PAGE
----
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Gerli Sibolt - Top 30 Publications

Cerebral white matter lesions and post-thrombolytic remote parenchymal hemorrhage.

Parenchymal hematoma (PH) following intravenous thrombolysis (IVT) in ischemic stroke can occur either within the ischemic area (iPH) or as a remote PH (rPH). The latter could be, at least partly, related to cerebral amyloid angiopathy, which belongs to the continuum of cerebral small vessel disease. We hypothesized that cerebral white matter lesions (WMLs)-an imaging surrogate of small vessel disease-are associated with a higher rate of rPH.

Intravenous Thrombolysis in Patients Dependent on the Daily Help of Others Before Stroke.

We compared outcome and complications in patients with stroke treated with intravenous thrombolysis (IVT) who could not live alone without help of another person before stroke (dependent patients) versus independent ones.

Severe cerebral white matter lesions in ischemic stroke patients are associated with less time spent at home and early institutionalization.

Cerebral white matter lesions are one imaging surrogate for cerebral small vessel disease. These white matter lesions are associated with increased morbidity and mortality in both the general population and ischemic stroke patients.

Higher neutrophil counts before thrombolysis for cerebral ischemia predict worse outcomes.

To determine whether higher neutrophil counts before IV recombinant tissue plasminogen activator (rtPA) administration in ischemic stroke (IS) patients are associated with symptomatic intracerebral hemorrhages (sICH) and worse outcomes at 3 months.

White Matter Lesions Double the Risk of Post-Thrombolytic Intracerebral Hemorrhage.

Cerebral white matter lesions (WMLs), a surrogate for small-vessel disease, are common in patients with stroke and may be related to an increased intracranial bleeding risk after intravenous thrombolysis in acute ischemic stroke. We aimed to investigate the risk of symptomatic intracerebral hemorrhage (sICH) in the presence of WMLs in a large cohort of ischemic stroke patients treated with intravenous thrombolysis.

Cerebral computed tomography-graded white matter lesions are associated with worse outcome after thrombolysis in patients with stroke.

Compared with other stroke causes, small-vessel disease is associated with better 3-month outcomes in patients with acute ischemic stroke treated with intravenous thrombolysis. Another question is the impact of coexisting cerebral white matter lesions (WMLs; a surrogate marker of small-vessel disease) on outcome, which was addressed in the current study.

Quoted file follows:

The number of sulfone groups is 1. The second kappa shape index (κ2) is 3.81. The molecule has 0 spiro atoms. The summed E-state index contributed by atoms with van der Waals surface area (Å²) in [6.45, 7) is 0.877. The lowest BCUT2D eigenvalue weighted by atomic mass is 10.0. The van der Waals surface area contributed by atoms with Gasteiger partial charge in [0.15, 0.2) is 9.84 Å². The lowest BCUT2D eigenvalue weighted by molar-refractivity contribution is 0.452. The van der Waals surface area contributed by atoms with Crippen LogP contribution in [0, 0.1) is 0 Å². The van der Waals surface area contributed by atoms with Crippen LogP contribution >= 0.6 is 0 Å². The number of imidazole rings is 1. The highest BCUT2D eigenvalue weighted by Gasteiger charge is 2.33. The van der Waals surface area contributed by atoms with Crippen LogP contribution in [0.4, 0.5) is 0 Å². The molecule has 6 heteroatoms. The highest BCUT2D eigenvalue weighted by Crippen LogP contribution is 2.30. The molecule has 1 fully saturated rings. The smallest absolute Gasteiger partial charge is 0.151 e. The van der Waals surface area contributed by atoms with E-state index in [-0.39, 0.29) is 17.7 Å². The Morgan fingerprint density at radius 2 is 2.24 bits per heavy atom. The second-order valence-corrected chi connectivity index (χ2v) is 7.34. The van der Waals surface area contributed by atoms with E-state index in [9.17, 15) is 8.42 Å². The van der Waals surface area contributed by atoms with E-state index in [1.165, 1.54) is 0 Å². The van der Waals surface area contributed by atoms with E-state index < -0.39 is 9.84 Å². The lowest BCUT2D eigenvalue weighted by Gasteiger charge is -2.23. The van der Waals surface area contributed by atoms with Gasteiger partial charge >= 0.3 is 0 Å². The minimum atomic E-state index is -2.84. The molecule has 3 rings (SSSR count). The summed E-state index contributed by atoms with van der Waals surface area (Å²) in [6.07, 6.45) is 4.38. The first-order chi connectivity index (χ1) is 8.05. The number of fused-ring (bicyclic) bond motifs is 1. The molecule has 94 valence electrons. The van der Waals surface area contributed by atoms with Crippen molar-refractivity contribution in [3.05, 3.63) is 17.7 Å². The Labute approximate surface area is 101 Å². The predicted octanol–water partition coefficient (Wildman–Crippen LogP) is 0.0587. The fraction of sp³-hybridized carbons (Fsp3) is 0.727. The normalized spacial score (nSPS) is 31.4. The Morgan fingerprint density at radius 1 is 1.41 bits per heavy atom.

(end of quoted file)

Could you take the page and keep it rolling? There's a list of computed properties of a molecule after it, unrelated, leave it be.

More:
White matter lesions are associated with hospital admissions because of hip-fractures and trauma after ischemic stroke.

Cerebral white matter lesions (WMLs), a surrogate for cerebral small-vessel disease, have been shown to be associated with decreasing mobility, gait instability, and falls. The aim of this study was to investigate whether WMLs of the brain are associated with increased incidence of hospital admissions because of any trauma and hip-fractures in a cohort of patients with stroke.

Post-stroke depression and depression-executive dysfunction syndrome are associated with recurrence of ischaemic stroke.

Depression and depression-executive dysfunction syndrome (DES) are common neuropsychiatric consequences of stroke. We hypothesized that if stroke as a cerebrovascular event causes depression, this so-called post-stroke depression will further increase the risk of recurrent stroke. The objective of the study was to investigate whether patients with post-stroke depression or DES have increased rates of stroke recurrence.

Poststroke dementia is associated with recurrent ischaemic stroke.

To investigate whether poststroke dementia (PSD) diagnosed after ischaemic stroke predicts recurrent ischaemic stroke in long-term follow-up.

Alertness in transient visual disturbances of one eye.

TIA is a brief and transient ictal symptom due to a local disturbance of cerebral or ocular arterial circulation. Transitory blindness or blurred vision in one eye (amaurosis fugax) is a sudden TIA symptom lasting a few minutes, usually underlied by thromboembolism originating from an atherosclerotic plaque of the internal carotid artery, less frequently an embolus from the aorta or the heart, or localized thrombosis of vessels of the optic nerve or the retina. We describe two amaurosis fugax patients.